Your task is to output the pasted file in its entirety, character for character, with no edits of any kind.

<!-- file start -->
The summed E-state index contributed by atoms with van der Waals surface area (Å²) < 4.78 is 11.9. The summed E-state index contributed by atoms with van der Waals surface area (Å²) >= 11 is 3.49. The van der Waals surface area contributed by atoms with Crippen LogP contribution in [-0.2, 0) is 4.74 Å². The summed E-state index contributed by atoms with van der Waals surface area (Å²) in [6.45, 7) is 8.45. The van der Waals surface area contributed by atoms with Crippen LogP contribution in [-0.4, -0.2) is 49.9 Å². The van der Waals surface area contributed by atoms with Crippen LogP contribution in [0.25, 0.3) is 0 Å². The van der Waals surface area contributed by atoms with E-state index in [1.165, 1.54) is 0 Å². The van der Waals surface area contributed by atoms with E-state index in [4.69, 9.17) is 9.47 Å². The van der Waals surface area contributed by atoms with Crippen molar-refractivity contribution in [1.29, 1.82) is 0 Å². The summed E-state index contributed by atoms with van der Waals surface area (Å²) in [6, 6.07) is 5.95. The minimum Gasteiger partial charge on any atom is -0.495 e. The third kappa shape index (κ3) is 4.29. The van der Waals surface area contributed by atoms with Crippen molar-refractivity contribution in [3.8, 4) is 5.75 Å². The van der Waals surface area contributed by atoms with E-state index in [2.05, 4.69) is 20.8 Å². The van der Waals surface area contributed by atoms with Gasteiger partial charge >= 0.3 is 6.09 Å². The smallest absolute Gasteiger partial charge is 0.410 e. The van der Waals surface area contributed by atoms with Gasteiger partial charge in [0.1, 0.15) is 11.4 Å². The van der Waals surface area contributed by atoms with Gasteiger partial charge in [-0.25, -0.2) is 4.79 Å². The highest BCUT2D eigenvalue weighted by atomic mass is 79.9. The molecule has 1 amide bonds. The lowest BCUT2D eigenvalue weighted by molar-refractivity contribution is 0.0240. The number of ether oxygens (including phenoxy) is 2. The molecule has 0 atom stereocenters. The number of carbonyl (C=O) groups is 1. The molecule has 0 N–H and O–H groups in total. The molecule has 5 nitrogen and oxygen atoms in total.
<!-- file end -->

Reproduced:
The summed E-state index contributed by atoms with van der Waals surface area (Å²) < 4.78 is 11.9. The summed E-state index contributed by atoms with van der Waals surface area (Å²) >= 11 is 3.49. The van der Waals surface area contributed by atoms with Crippen LogP contribution in [-0.2, 0) is 4.74 Å². The summed E-state index contributed by atoms with van der Waals surface area (Å²) in [6.45, 7) is 8.45. The van der Waals surface area contributed by atoms with Crippen LogP contribution in [-0.4, -0.2) is 49.9 Å². The van der Waals surface area contributed by atoms with Crippen LogP contribution in [0.25, 0.3) is 0 Å². The van der Waals surface area contributed by atoms with E-state index in [1.165, 1.54) is 0 Å². The van der Waals surface area contributed by atoms with E-state index in [4.69, 9.17) is 9.47 Å². The van der Waals surface area contributed by atoms with Crippen molar-refractivity contribution in [1.29, 1.82) is 0 Å². The summed E-state index contributed by atoms with van der Waals surface area (Å²) in [6, 6.07) is 5.95. The minimum Gasteiger partial charge on any atom is -0.495 e. The third kappa shape index (κ3) is 4.29. The van der Waals surface area contributed by atoms with Crippen molar-refractivity contribution in [3.8, 4) is 5.75 Å². The van der Waals surface area contributed by atoms with E-state index in [2.05, 4.69) is 20.8 Å². The van der Waals surface area contributed by atoms with Gasteiger partial charge >= 0.3 is 6.09 Å². The smallest absolute Gasteiger partial charge is 0.410 e. The van der Waals surface area contributed by atoms with Gasteiger partial charge in [0.1, 0.15) is 11.4 Å². The van der Waals surface area contributed by atoms with Gasteiger partial charge in [-0.25, -0.2) is 4.79 Å². The highest BCUT2D eigenvalue weighted by atomic mass is 79.9. The molecule has 1 amide bonds. The lowest BCUT2D eigenvalue weighted by molar-refractivity contribution is 0.0240. The number of ether oxygens (including phenoxy) is 2. The molecule has 0 atom stereocenters. The number of carbonyl (C=O) groups is 1. The molecule has 0 N–H and O–H groups in total. The molecule has 5 nitrogen and oxygen atoms in total.